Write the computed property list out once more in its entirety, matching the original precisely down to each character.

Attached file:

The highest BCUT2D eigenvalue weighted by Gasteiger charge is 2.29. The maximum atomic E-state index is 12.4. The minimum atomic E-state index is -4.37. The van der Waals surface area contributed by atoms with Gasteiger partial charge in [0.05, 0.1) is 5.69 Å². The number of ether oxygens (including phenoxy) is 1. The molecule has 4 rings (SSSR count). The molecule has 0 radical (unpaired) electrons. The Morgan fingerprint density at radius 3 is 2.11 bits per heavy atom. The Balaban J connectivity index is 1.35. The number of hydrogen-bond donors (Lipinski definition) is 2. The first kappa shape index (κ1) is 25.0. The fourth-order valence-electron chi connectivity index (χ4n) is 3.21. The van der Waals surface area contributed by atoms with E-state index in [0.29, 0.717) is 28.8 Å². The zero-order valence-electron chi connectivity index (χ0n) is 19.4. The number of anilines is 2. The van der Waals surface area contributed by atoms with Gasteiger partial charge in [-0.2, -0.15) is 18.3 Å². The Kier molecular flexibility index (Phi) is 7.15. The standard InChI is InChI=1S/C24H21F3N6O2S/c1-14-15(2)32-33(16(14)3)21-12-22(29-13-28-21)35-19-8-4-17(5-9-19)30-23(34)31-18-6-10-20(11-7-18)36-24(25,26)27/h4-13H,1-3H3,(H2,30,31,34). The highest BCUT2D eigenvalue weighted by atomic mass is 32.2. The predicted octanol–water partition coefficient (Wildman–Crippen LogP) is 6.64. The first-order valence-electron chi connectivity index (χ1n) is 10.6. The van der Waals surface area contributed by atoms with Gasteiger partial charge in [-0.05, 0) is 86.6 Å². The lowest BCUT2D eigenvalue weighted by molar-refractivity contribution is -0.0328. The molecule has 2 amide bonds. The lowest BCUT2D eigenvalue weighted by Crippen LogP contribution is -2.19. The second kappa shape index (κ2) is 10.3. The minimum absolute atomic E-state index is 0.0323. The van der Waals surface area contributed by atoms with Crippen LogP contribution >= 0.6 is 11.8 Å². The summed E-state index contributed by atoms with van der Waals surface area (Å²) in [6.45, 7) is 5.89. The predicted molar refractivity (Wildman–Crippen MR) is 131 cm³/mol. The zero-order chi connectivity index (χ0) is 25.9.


The highest BCUT2D eigenvalue weighted by Gasteiger charge is 2.29. The maximum atomic E-state index is 12.4. The minimum atomic E-state index is -4.37. The van der Waals surface area contributed by atoms with Gasteiger partial charge in [0.05, 0.1) is 5.69 Å². The number of ether oxygens (including phenoxy) is 1. The molecule has 4 rings (SSSR count). The molecule has 0 radical (unpaired) electrons. The Morgan fingerprint density at radius 3 is 2.11 bits per heavy atom. The Balaban J connectivity index is 1.35. The number of hydrogen-bond donors (Lipinski definition) is 2. The first kappa shape index (κ1) is 25.0. The fourth-order valence-electron chi connectivity index (χ4n) is 3.21. The van der Waals surface area contributed by atoms with E-state index in [0.29, 0.717) is 28.8 Å². The zero-order valence-electron chi connectivity index (χ0n) is 19.4. The number of anilines is 2. The van der Waals surface area contributed by atoms with Gasteiger partial charge in [-0.2, -0.15) is 18.3 Å². The Kier molecular flexibility index (Phi) is 7.15. The standard InChI is InChI=1S/C24H21F3N6O2S/c1-14-15(2)32-33(16(14)3)21-12-22(29-13-28-21)35-19-8-4-17(5-9-19)30-23(34)31-18-6-10-20(11-7-18)36-24(25,26)27/h4-13H,1-3H3,(H2,30,31,34). The highest BCUT2D eigenvalue weighted by atomic mass is 32.2. The predicted octanol–water partition coefficient (Wildman–Crippen LogP) is 6.64. The first-order valence-electron chi connectivity index (χ1n) is 10.6. The van der Waals surface area contributed by atoms with Gasteiger partial charge in [-0.05, 0) is 86.6 Å². The lowest BCUT2D eigenvalue weighted by molar-refractivity contribution is -0.0328. The molecule has 2 amide bonds. The lowest BCUT2D eigenvalue weighted by Crippen LogP contribution is -2.19. The second kappa shape index (κ2) is 10.3. The minimum absolute atomic E-state index is 0.0323. The van der Waals surface area contributed by atoms with Crippen LogP contribution >= 0.6 is 11.8 Å². The summed E-state index contributed by atoms with van der Waals surface area (Å²) in [6.45, 7) is 5.89. The predicted molar refractivity (Wildman–Crippen MR) is 131 cm³/mol. The zero-order chi connectivity index (χ0) is 25.9.